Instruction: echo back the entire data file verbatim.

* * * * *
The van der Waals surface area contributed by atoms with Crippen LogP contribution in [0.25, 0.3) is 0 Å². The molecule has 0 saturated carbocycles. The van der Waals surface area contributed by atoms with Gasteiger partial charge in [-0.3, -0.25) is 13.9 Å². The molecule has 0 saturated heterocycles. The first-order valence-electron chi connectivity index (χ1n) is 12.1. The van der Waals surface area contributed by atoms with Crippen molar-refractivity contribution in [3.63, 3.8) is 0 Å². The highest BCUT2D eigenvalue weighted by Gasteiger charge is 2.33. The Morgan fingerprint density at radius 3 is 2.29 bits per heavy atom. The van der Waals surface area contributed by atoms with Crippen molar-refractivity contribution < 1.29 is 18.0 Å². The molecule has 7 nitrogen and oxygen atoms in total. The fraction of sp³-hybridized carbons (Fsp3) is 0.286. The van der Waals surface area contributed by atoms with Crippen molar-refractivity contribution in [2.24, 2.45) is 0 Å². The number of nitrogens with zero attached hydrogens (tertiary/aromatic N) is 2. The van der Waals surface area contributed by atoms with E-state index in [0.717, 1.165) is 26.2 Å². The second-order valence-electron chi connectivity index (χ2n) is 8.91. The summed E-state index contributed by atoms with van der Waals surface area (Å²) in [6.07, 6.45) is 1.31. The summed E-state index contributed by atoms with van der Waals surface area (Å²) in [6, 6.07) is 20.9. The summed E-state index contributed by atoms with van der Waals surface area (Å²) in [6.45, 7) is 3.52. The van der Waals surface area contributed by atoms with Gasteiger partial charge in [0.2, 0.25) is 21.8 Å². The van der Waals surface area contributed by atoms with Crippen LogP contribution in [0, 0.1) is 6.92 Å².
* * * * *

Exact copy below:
The van der Waals surface area contributed by atoms with Crippen LogP contribution in [0.25, 0.3) is 0 Å². The molecule has 0 saturated carbocycles. The van der Waals surface area contributed by atoms with Gasteiger partial charge in [-0.3, -0.25) is 13.9 Å². The molecule has 0 saturated heterocycles. The first-order valence-electron chi connectivity index (χ1n) is 12.1. The van der Waals surface area contributed by atoms with Crippen molar-refractivity contribution in [3.63, 3.8) is 0 Å². The highest BCUT2D eigenvalue weighted by Gasteiger charge is 2.33. The Morgan fingerprint density at radius 3 is 2.29 bits per heavy atom. The van der Waals surface area contributed by atoms with Crippen molar-refractivity contribution < 1.29 is 18.0 Å². The molecule has 7 nitrogen and oxygen atoms in total. The fraction of sp³-hybridized carbons (Fsp3) is 0.286. The van der Waals surface area contributed by atoms with Crippen molar-refractivity contribution in [2.24, 2.45) is 0 Å². The number of nitrogens with zero attached hydrogens (tertiary/aromatic N) is 2. The van der Waals surface area contributed by atoms with E-state index in [0.717, 1.165) is 26.2 Å². The second-order valence-electron chi connectivity index (χ2n) is 8.91. The summed E-state index contributed by atoms with van der Waals surface area (Å²) in [6.07, 6.45) is 1.31. The summed E-state index contributed by atoms with van der Waals surface area (Å²) in [6, 6.07) is 20.9. The summed E-state index contributed by atoms with van der Waals surface area (Å²) in [6.45, 7) is 3.52. The van der Waals surface area contributed by atoms with Gasteiger partial charge in [0.2, 0.25) is 21.8 Å². The van der Waals surface area contributed by atoms with Crippen LogP contribution in [0, 0.1) is 6.92 Å².